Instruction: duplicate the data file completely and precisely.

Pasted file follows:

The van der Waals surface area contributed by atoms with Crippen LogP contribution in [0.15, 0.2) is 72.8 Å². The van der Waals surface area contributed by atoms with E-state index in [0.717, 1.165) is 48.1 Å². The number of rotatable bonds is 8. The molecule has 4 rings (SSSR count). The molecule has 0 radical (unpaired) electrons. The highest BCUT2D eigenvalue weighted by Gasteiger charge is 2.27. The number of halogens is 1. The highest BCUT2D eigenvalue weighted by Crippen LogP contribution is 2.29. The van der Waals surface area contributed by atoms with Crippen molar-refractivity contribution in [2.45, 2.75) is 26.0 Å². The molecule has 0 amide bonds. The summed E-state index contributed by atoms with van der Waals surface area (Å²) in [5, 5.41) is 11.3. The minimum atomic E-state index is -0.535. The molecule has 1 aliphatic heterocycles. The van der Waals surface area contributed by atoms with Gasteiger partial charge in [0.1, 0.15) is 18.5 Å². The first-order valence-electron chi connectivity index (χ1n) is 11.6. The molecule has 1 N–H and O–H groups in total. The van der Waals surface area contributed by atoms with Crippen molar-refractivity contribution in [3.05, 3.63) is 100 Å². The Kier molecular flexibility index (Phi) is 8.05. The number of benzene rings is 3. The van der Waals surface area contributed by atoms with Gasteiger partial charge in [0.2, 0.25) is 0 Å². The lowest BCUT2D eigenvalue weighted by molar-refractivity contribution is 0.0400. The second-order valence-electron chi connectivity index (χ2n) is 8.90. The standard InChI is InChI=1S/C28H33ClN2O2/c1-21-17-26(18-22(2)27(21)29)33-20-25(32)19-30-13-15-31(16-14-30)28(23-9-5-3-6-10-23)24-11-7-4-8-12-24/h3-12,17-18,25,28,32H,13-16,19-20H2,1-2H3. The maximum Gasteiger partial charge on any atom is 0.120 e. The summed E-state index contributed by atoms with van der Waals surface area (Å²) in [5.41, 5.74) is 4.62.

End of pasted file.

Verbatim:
The van der Waals surface area contributed by atoms with Crippen LogP contribution in [0.15, 0.2) is 72.8 Å². The van der Waals surface area contributed by atoms with E-state index in [0.717, 1.165) is 48.1 Å². The number of rotatable bonds is 8. The molecule has 4 rings (SSSR count). The molecule has 0 radical (unpaired) electrons. The highest BCUT2D eigenvalue weighted by Gasteiger charge is 2.27. The number of halogens is 1. The highest BCUT2D eigenvalue weighted by Crippen LogP contribution is 2.29. The van der Waals surface area contributed by atoms with Crippen molar-refractivity contribution in [2.45, 2.75) is 26.0 Å². The molecule has 0 amide bonds. The summed E-state index contributed by atoms with van der Waals surface area (Å²) in [5, 5.41) is 11.3. The minimum atomic E-state index is -0.535. The molecule has 1 aliphatic heterocycles. The van der Waals surface area contributed by atoms with Gasteiger partial charge in [0.1, 0.15) is 18.5 Å². The first-order valence-electron chi connectivity index (χ1n) is 11.6. The molecule has 1 N–H and O–H groups in total. The van der Waals surface area contributed by atoms with Crippen molar-refractivity contribution in [3.05, 3.63) is 100 Å². The Kier molecular flexibility index (Phi) is 8.05. The number of benzene rings is 3. The van der Waals surface area contributed by atoms with Gasteiger partial charge in [0.2, 0.25) is 0 Å². The lowest BCUT2D eigenvalue weighted by molar-refractivity contribution is 0.0400. The second-order valence-electron chi connectivity index (χ2n) is 8.90. The standard InChI is InChI=1S/C28H33ClN2O2/c1-21-17-26(18-22(2)27(21)29)33-20-25(32)19-30-13-15-31(16-14-30)28(23-9-5-3-6-10-23)24-11-7-4-8-12-24/h3-12,17-18,25,28,32H,13-16,19-20H2,1-2H3. The maximum Gasteiger partial charge on any atom is 0.120 e. The summed E-state index contributed by atoms with van der Waals surface area (Å²) in [5.41, 5.74) is 4.62.